Saturday, 14 May 2016

Today's Review: Postcards

I've just returned from a week in Tenerife, and aside from the sun, sea, sand and swimming pools, I also hit the shops, because my snack hunting head never rests. There was the usual fare spread throughout the outlets I went to. Sunglasses, hats, souvenirs. I can get on board with those. But there's one oddity I can't quite get on board with, it's a prevalent holiday tradition that doesn't make a lot of sense to me, and that is the postcard.

Sending someone a postcard sounds like a nice enough idea. "I'm on holiday, let me pick a picture of a local landmark or a nice landscape, and send it off to my loved ones to let them know I'm okay". Receiving a postcard, not so great. "Oh, look at this lovely place that I'm not in. Oh, you're having a nice time? Well done. Wish I was here? Well, I'm not, am I?". A postcard is like a transcribed boast that's hand delivered to you, the postman might as well slap you in the face while he's at it.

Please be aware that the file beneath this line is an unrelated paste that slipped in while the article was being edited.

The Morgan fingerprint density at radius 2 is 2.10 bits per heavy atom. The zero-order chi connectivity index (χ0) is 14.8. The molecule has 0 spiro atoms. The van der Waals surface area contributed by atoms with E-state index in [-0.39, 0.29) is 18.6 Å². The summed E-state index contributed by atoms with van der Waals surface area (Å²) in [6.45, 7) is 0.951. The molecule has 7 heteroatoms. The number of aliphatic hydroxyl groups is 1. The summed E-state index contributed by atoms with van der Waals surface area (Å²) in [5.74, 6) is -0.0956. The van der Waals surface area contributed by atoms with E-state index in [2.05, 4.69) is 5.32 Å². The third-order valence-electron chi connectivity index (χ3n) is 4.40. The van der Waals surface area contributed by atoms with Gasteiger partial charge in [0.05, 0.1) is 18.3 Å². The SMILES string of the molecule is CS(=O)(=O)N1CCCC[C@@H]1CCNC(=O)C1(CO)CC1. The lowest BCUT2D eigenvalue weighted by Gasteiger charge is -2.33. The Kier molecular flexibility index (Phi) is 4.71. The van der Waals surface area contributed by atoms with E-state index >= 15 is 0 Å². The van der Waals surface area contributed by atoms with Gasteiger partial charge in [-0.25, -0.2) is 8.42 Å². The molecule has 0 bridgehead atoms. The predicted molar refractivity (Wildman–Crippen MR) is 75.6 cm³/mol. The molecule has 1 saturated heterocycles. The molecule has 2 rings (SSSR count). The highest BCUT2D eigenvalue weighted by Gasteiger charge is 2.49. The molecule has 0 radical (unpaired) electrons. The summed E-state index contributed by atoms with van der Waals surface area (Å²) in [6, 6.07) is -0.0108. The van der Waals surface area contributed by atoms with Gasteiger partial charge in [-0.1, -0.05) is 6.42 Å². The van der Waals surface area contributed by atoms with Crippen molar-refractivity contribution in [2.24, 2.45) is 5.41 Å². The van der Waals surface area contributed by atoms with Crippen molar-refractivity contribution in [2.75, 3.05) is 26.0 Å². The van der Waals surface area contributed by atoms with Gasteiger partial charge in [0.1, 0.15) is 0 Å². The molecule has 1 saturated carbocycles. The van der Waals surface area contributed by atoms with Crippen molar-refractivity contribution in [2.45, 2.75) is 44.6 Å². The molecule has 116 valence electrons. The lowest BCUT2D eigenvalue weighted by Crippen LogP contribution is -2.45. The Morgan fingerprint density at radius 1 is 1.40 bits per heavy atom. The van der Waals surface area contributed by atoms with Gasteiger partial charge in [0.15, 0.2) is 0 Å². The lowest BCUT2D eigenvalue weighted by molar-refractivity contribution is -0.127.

Sure, I understand not all postcards need to be proclaiming the virtues of the holiday, but it's not like they leave much room for anything else. It's the norm to write what a nice time you're having, and it's not like it's initiating a conversation. The sender has no permanent address, and there's not space on a postcard to write one anyway. Not that it matters anyway, the recipient isn't on holiday, they're boring, we wish they were here.

I realise my cynicism is shining through again. I'm sure some people enjoy receiving postcards, they enjoy keeping them to see where their loved ones have been. But the whole endeavour just seems like a slap in the face to me, and given the state of technology now I'd rather just message people wherever they are, rather than receive a small piece of card that says what an amazing time they're having without me. Postcards are a confusing relic of days gone by.

My rating: 1/5

1 comment:

  1. The other thing about postcards is that they tend to arrive long after you've got home...